In less than 75 years, the arts have gone from the single largest priority in a government stimulus package to a toxic joke. It is a stunning turnaround.

I think this is a very timely, and very pointed criticism. Why must we view art in economic terms? Why does nearly every article or mention of a work of art also discuss it’s potential market price? Art has some powerful non-economic benefits which are not always easily measured, and the arts community needs to do a much better job making its case.

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All or Nothing

Rose Museum

Lots of very thoughtful reactions to the shocking decision by Brandeis University to shut down the Rose Museum of Art.  The Art Law Blog and C-Monster have all the links.  The best coverage comes via the Boston Globe and NPR

The decision is upsetting on two levels.  For one, the institution is deciding art does not have a place in its core education mission.  Second and perhaps more troubling, how many more Universities and museums will be confronted with similar difficulties in the coming years.  There was the rumored Iowa proposed deaccessioning, the LA MOCA debacle, the National Academy deaccessioning, and even the dissolution of 18 research positions at the University of Pennsylvania all signal a shift away from the arts and humanities. Endowments are way down for a host of institutions.  Given the economic situations, might these increase, rather than decrease? 

One of the potential avenues to block the closure, or at least guide it towards a more-acceptable resolution will be the Massachusetts Attorney General.  One wonders if in this climate, we may have to think about adopting the approach much of the rest of the World uses for cultural management, namely Government support and funding.  Much of the cultural management structures in the UK, such as the Waverley Export Process, were initiated in response to economic hard times, and the loss of art and world-heritage leaving the UK and heading elsewhere, namely to the US.  It might be worth remembering, that the Universal Museums in america were formed at the expense of other nations.  If a similar trend continues here in the US, might something like a Culture Cabinet Post become not just a nice idea, but a necessity?   

William R. Ferris, senior associate director of the Center for the Study of the American South, University of North Carolina, Chapel Hill, and former chairman of the National Endowment for the Humanities, made the case in an op-ed piece last month in the New York Times. It begins:

IN 1935, as part of the New Deal, President Franklin Roosevelt created the Farm Security Administration, which reached out to rural families as they struggled during the Depression. Roy Stryker, who oversaw the agency’s photo documentary program, captured the strength of American culture in the depths of the country’s despair. The photographs of Walker Evans, Dorothea Lange and Gordon Parks showed us both the pain of America and the resilience of its people.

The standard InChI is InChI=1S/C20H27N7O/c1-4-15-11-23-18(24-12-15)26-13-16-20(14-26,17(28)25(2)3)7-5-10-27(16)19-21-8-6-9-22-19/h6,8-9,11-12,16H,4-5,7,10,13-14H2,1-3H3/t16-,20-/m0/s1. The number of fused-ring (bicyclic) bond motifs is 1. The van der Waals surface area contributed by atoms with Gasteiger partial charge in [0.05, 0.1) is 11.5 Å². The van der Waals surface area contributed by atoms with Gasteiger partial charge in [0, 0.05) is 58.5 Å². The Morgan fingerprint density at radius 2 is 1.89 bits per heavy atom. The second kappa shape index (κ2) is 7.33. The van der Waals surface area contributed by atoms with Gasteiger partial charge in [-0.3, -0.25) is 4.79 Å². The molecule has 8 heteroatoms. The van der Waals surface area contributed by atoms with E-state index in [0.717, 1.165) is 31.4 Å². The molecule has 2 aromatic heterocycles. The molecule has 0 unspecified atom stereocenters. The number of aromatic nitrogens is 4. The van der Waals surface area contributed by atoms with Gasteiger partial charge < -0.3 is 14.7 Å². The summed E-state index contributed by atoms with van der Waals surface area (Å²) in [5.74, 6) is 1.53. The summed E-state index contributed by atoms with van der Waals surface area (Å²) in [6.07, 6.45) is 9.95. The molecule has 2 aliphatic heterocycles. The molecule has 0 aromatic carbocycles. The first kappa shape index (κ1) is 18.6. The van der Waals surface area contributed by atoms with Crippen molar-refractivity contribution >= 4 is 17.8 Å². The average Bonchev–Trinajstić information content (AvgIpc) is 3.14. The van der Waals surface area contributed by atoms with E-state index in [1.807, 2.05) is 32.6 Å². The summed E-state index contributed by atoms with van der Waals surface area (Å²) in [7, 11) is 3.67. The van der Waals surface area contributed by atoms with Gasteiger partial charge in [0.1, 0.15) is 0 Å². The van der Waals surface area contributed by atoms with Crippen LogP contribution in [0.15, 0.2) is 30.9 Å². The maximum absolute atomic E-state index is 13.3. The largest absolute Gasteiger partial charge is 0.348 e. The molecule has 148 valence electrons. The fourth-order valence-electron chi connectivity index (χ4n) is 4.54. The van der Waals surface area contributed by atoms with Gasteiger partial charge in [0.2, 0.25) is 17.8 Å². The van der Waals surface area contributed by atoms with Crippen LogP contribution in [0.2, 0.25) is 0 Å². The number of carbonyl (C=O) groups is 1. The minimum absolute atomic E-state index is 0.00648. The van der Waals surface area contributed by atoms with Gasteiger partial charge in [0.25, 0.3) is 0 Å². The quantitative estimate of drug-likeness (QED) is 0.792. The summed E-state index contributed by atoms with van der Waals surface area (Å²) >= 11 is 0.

In 1965, President Lyndon Johnson drew on his Texas roots when he created the National Endowment for the Arts and the National Endowment for the Humanities, organizations that share America’s arts and humanities with the American people.

As we are entering another era of increased government programs, or so it would seem.  Might not a strong Cabinet-level advocate make very good sense?  I think it would.  

Turning back to the Rose decision, Donn Zaretsky beats me to the punch on one of my initial reactions to the decision.  Namely, the deaccessioning hurdles may perversely make it more feasible for an institution in financial or other difficulty to completely shut down, rather than sell parts of a collection. 

I wonder if the taboo against selling individual pieces might not have contributed, in some small way, to Brandeis’s decision to close the museum? If they could have sold five or ten of the most valuable works without controversy, might the trustees have reached a different conclusion?

Richard Lacayo offers more substance on this with an interview with Michael Rush, the Rose’s director:

“You can’t solve a shortfall problem by selling, say, our Lichtenstein and still maintain yourself legally and ethically as a museum. I think that’s what’s behind the decision to do something drastic and close the museum.

“Over the last couple of years we went through one very meticulous deaccessioning. It involved some art that was not part of our mission and had never been shown in the museum but that happened to be valuable. We got in before the market crashed. We went through several meticulous processes there, with donors, with boards, with lawyers, with the AAMD.

“So the university, from the top down, was intimately familiar with deaccessioning processes. And I think that, rather than go through the scrutiny that would accompany the sale of a few paintings, they decided instead on what I’m sure they felt would be a one-shot situation of horrible feedback over closing the museum. As draconian as it may seem, I think that closing the museum was what they were advised, legally, to do. You can’t do this piecemeal.”

All or nothing, that seems to be the ethical landscape.